Olmert did say, once again, that there was no draft agreement struck with the Palestinians, that if there were such an agreement he would have brought it to the Cabinet.
What potentially makes Olmert weaker is the fact that a criminal investigation has been ordered by Attorney General Mazuz into his purchase of a home on Cremieux Street in Jerusalem in 2004 at less than market value.
I have limited confidence in these investigations to bring him down. He’s been Teflon until now, able to survive in spite of the multiple charges leveled at him, the multiple investigations initiated. He is currently also under investigation for his alleged intervention in the tender for the privatization of Bank Le
umi in 2005.
MK Zevulun (NU/NRP)), head of the State Control Committee, called on Olmert to suspend himself immediately. "In no civilized country does the prime minister serve while under a bundle of criminal investigations." Don’t hold your breath. They’ll have to drag Olmert out kicking and screaming.
It is not good news that Olmert brought to the Cabinet yesterday a proposal to release 90 more prisoners (these "in honor of Ramadan") and received the go-ahead to do so, by a vote of 16-6. They are all supposed to be prisoners with "no blood on their hands," which means they may have tried but have not yet directly killed any Jews, and with no affiliation with Hamas or Islamic Jihad. The Justice Ministry drew up the list of names, which was then approved by the Ministerial Committee on the Release of Prisoners. They are scheduled to be released next week, 48 hours after their names are made public (allowing time for objections).
I rather like the comment of Zev Hendel (NU/NRP), who is on the Foreign Affairs and Defense Committee. He would support the decision to release these prisoners, he said, if Olmert agreed to resign the minute one of those freed attacked a Jew.
And speaking of those Palestinians who don’t keep their pledges to stay clean: According to the IDF spokesperson’s office, one Fares Natzer Hassin Abu Na’eem was picked up near Nablus. He was found hiding in a building where eight pipe bombs, a rifle and a handgun were hidden.
Abu Na’eem, you see, was one of those given "amnesty" in August — taken off a list of terrorists to be pursued, in exchange for his pledging to give up his "militant" activity. When it was discovered that he was not good for his word, he was picked up.
Khaled Abu Toameh reports in the Post that some members of the Fatah Central Committee — including Nabil Shaath — who had fled Gaza with the Hamas takeover are now returning, having been assured by Hamas that it is safe to do so. Muhammad Dahlan, however, much hated by Hamas, is not welcome to return.
The Fatah men are denying that this has anything to do with an approaching reconciliation between Hamas and Fatah. But Abu Toameh says two different Hamas spokespersons are claiming talks are under way.
This is one of the things I watch closely , because of the implications for the "peace" process.
Meanwhile, Condoleezza Rice is moving right along with her plans for the conference. Today she said that while invitations have not gone out yet, it is to be expected that "key" Arab nations, including Syria, would be included. In fact, she really hopes Syria attends. Those to be invited are Saudi Arabia, of course, and 10 other members of the Arab League — Algeria, Bahrain, Egypt, Jordan, Lebanon, Morocco, Qatar, Sudan, Tunisia and Yemen.
She indicated that participation would signal the acceptance by these nations of a two-state solution. Since most of these countries don’t recognize Israel’s existence, she’s rather grasping at straws. Her initial overtures are meeting a most tepid response, even from a country such as Egypt, which already has a peace treaty (of sorts) with us.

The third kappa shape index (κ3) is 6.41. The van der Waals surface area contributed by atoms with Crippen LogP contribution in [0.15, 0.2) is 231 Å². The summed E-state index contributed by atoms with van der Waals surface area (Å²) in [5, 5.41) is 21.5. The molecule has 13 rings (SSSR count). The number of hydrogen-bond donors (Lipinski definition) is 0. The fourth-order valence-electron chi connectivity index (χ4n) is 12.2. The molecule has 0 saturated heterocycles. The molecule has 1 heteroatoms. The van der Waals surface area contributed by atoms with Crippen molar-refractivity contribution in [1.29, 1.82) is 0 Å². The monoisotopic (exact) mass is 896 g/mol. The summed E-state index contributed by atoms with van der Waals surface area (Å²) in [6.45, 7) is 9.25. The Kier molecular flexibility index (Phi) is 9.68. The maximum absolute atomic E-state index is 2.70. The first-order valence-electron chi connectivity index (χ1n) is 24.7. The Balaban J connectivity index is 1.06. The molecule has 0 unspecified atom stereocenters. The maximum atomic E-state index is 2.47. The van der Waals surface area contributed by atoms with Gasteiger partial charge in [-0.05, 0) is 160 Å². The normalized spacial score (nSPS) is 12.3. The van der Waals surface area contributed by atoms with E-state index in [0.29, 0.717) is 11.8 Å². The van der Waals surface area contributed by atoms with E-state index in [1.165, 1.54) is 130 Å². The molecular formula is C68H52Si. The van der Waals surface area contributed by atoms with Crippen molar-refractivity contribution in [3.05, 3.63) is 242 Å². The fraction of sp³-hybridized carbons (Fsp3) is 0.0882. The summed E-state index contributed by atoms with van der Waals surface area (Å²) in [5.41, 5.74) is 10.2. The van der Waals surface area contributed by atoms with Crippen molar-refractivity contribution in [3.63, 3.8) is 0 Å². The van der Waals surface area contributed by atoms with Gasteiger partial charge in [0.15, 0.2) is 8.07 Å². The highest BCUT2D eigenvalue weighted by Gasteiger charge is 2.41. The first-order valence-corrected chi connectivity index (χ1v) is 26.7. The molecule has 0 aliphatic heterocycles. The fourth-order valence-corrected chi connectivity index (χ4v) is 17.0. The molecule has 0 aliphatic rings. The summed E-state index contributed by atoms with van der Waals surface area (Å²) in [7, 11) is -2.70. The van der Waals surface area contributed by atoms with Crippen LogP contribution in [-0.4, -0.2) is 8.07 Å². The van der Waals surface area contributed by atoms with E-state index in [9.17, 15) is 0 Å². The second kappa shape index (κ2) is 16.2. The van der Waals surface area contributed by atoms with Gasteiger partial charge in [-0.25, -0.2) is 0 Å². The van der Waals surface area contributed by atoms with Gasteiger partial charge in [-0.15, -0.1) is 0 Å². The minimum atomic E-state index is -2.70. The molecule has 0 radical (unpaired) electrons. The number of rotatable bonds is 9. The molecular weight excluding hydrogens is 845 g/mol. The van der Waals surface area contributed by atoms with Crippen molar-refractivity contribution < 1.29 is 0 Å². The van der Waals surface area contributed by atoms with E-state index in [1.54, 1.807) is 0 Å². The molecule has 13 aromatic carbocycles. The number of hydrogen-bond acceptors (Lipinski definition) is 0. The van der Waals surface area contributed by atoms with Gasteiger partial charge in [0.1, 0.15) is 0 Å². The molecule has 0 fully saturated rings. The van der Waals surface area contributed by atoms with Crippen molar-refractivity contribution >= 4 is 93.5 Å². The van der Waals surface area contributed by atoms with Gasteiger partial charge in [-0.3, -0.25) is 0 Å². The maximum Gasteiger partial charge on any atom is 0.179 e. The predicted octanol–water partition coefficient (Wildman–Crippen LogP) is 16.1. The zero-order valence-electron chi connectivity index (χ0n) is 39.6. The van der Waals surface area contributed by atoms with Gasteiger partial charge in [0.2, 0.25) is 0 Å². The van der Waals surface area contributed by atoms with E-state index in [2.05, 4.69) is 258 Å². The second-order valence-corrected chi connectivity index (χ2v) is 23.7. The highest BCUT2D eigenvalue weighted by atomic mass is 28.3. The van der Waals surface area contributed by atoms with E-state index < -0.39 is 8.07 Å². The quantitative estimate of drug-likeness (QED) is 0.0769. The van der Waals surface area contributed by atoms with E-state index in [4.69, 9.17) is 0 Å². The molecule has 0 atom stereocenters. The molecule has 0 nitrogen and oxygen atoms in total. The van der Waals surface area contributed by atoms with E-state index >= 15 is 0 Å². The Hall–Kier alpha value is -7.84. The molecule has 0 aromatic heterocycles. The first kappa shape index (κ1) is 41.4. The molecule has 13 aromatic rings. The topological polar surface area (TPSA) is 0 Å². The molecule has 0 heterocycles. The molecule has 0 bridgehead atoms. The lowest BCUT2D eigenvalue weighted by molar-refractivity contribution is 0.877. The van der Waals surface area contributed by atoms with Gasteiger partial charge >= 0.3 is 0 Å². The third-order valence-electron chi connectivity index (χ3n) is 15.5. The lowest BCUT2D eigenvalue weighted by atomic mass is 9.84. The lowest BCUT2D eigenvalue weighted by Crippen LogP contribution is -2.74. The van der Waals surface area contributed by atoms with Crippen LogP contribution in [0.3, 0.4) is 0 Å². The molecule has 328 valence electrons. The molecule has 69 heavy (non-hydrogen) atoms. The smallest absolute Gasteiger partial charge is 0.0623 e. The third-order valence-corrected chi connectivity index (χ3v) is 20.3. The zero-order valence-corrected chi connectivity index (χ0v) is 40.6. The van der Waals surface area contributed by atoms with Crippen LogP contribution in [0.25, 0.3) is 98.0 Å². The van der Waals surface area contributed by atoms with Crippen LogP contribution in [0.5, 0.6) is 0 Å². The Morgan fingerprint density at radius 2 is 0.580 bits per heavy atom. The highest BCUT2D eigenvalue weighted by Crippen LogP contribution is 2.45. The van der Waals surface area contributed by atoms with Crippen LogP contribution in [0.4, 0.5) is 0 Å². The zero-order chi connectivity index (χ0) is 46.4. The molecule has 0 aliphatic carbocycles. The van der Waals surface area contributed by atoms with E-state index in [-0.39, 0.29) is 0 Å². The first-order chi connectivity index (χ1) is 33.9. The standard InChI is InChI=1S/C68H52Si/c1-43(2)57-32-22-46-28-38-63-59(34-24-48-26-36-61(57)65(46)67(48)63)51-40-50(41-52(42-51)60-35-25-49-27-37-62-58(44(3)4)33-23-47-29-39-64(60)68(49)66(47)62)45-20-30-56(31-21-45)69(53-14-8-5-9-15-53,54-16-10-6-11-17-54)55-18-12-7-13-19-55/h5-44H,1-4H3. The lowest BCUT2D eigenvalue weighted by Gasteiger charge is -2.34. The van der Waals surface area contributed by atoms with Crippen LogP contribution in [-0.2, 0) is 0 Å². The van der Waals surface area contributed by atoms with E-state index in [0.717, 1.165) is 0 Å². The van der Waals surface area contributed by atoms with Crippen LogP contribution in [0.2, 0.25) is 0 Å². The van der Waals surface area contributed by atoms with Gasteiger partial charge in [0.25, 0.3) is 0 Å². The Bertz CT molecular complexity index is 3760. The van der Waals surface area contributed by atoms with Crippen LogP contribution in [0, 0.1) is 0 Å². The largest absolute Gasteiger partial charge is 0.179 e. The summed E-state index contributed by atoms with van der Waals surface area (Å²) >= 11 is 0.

Also to be included would be the Quartet and possibly a handful of other nations such as Japan.
It’s worth taking a look at an article in The NY Sun by Youssef Ibrahim, "The Saudi Reign of Terror."
"Well over 3,000 Saudi citizens roaming the world are managing terrorist networks and planning and executing suicide bombings and jihadist attacks that span the globe…Between 20 and 30 Saudis intending to be suicide bombers cross into Iraq every single day."
This complements JINSA Report # 705 (not yet up on their website), "No More Arms to Saudi Arabia":
"…the truth is that no President has ever been denied a major arms sale to an Arab country. Ships, planes, electronics, tanks, missiles, munitions, communications, radars – you name it, they get it. At war with Israel, at peace with Israel, having under-the-table relations with Israel, the Arabs get the arms they are willing to pay for – and some Arab countries get arms paid for by the American taxpayer. No Congress controlled by Democrats or controlled by Republicans has said no to a Democratic or a Republican President. And when Saudi Arabia violated the solemn promise to the Senate by an American Defense Secretary that Saudi F-15s would be based in the south, away from Israel, the Senate didn’t blink an eye and neither, by the way, did the sitting Defense Secretary.
"Could we try again?"
Security forces raided an apartment in Tel Aviv at 4 AM on Saturday, which was Yom Kippur, because of intelligence they had acquired after arresting a Hamas operative outside of Nablus on Friday who turned out to be the head of a cell planning an attack.
What they found in the apartment was a suicide belt packed with explosives that was most likely going to be used to generate an attack on a packed synagogue.
Altogether too close for comfort , that the belt was already in Tel Aviv! That any Israeli official could propose a slow down of our security operations in Judea and Samaria boggles the mind. What more proof is needed of the efficacy and the importance of these operations?
According to yesterday’s Sunday Times of London, commandos from the renowned General Staff’s Reconnaissance Unit, Sayeret Matkal, seized nuclear material from the Syrian installation before it was bombed. The report says that the material, when tested, proved to be of N. Korean origin. (Please, do not ask me how one determines this.)
See the important article by Moshe Ya’alon — former Chief of Staff and now with the Shalem Center — regarding the nature of the Islamist threat and how to defeat it. If there is sufficient resolve, he says, the West can do it.